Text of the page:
In the wake of 2010 banking regulations that require customers opt-in to get their overdrafts paid, and pay overdraft fees, banks have been pushing overdraft lines of credit as an “alternative to save you money.” Let’s take a look at how good of a deal this really is for the typical bank customer.
What is an Overdraft Line of Credit?
An overdraft line of credit is essentially a credit card attached to your checking account. If you overdraw, the amount automatically is deducted from the credit account so you don’t have a real overdraft on your account. An overdraft happens when your account balance goes below zero.
The new regulations are not working well, however, as banks made $32 billion from overdraft fees in 2012. Despite that increase, many banks still push customers into a “free” alternative to overdraft fees and offer the overdraft line of credit instead.
This image shows a snapshot of my Capital One 360 checking account (formerly ING Direct). At this point in time, I had a balance of $50.72 in my account and an unused overdraft line of $1,000. While I only had $50 in my account, the bank showed that I had $1,050.72 to spend including my overdraft line of credit.
Why Overdraft Lines of Credit Are Better Than Overdrafts
I am an advocate of this type of account, but only on several conditions.
- The line of credit should be free. If you have to pay to keep it active, monthly or annually, you are getting a bad deal.
- There should be no fee to use the line. If you are charged each time your bank makes an automatic transfer from your line of credit to your checking account, you may get a better deal just paying the overdraft fee. Depending on the bank, the overdraft line of credit access fee may still be less than an actual overdraft. In that case, it is your call which you prefer.
- Most importantly: You should be able to pay it all off at once any time from a linked savings account.
Like a credit card, most overdraft lines have interest attached. If you pay it off right away, you don’t pay interest. It is more of a safety net.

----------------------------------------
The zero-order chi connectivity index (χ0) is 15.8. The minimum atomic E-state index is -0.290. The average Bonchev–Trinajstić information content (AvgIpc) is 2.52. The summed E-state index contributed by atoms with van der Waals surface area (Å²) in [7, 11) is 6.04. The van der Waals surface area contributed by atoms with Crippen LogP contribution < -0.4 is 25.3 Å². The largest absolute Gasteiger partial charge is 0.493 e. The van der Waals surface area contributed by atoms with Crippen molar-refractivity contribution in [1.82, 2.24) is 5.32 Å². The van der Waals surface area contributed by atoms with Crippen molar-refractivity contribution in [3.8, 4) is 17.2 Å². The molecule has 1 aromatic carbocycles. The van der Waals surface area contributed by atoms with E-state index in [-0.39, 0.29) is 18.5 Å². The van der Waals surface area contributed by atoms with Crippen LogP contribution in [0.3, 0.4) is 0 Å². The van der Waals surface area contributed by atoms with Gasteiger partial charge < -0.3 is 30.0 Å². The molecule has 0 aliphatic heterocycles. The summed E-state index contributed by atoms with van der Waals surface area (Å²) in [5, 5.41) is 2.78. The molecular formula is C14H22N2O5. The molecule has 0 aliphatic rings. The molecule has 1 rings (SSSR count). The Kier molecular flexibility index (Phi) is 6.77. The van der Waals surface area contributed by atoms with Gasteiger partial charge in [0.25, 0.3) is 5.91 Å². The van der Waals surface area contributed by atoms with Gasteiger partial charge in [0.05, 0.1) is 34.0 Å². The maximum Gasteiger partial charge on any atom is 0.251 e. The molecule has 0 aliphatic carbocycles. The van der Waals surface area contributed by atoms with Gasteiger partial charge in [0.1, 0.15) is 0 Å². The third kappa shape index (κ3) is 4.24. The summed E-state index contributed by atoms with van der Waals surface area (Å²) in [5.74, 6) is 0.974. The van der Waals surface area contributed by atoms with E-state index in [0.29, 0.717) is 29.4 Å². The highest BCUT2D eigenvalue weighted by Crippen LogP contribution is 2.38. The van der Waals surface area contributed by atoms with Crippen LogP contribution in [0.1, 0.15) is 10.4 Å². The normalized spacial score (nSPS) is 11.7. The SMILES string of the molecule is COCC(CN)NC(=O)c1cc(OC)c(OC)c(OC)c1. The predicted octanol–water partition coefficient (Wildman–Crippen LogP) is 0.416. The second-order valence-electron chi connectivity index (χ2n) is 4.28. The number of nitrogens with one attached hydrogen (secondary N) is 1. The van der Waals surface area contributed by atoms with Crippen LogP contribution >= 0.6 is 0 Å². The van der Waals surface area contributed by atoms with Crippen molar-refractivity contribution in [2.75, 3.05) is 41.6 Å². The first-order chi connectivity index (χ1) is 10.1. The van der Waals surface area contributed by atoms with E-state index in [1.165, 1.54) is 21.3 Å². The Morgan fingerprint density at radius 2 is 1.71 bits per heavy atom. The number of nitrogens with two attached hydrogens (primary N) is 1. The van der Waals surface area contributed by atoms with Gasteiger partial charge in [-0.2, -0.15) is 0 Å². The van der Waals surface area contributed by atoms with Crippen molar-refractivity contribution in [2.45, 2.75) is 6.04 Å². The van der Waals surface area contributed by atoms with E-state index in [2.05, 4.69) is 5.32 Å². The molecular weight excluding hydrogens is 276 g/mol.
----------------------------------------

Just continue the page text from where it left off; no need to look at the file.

I have an overdraft line of credit at Capital One 360, and it has been used once for about an hour. I had an auto-payment make a withdrawal on payday, though my paycheck had not processed yet. It was already used and paid off before I woke up! So it is a useful backup.
The Danger of an Overdraft Line of Credit
Never ever think of that line of credit as money you can spend. Like credit cards, it should be used as a backup and paid off immediately so you don’t pay interest. I have never paid credit card interest and I have never paid overdraft line of credit interest. You should not either. Don’t think of it as “spending power”, think of it as “what if”. In fact, don’t even think about it. It is better to forget it is there and never dip below the zero in any of your accounts.
Do you have an overdraft line of credit? Have you ever used it? Share your stories on the comments.
Originally published October 29, 2008. Updated May 29, 2013. Image by Adam Bruderer / flickr.
8 thoughts on “What is an Overdraft Line of Credit?”
I have an overdraft line of credit and the one time I actually used it saved me $25. I call that a win!
A nice win! Did they charge you anything to access the line of credit? Are there any monthly fees to keep it?
No monthly fees, but they charged me $10 for the one time use.
$10 is way better than $35! Do you do anything today to keep yourself from accidentally going over?
I just keep an extra $1,000 in my bank account at all times. That wasn’t an issue back then. 🙂
Great deal to read what you are doing now. Thanks for sharing your story.
I had one for a number of years, but then they wanted to start charging me for the service… now I’m just very careful not to overdraft.
That’s what I did with my old US Bank account, and then they wanted to charge me just to keep the account so I got rid of it completely.
Comments are closed.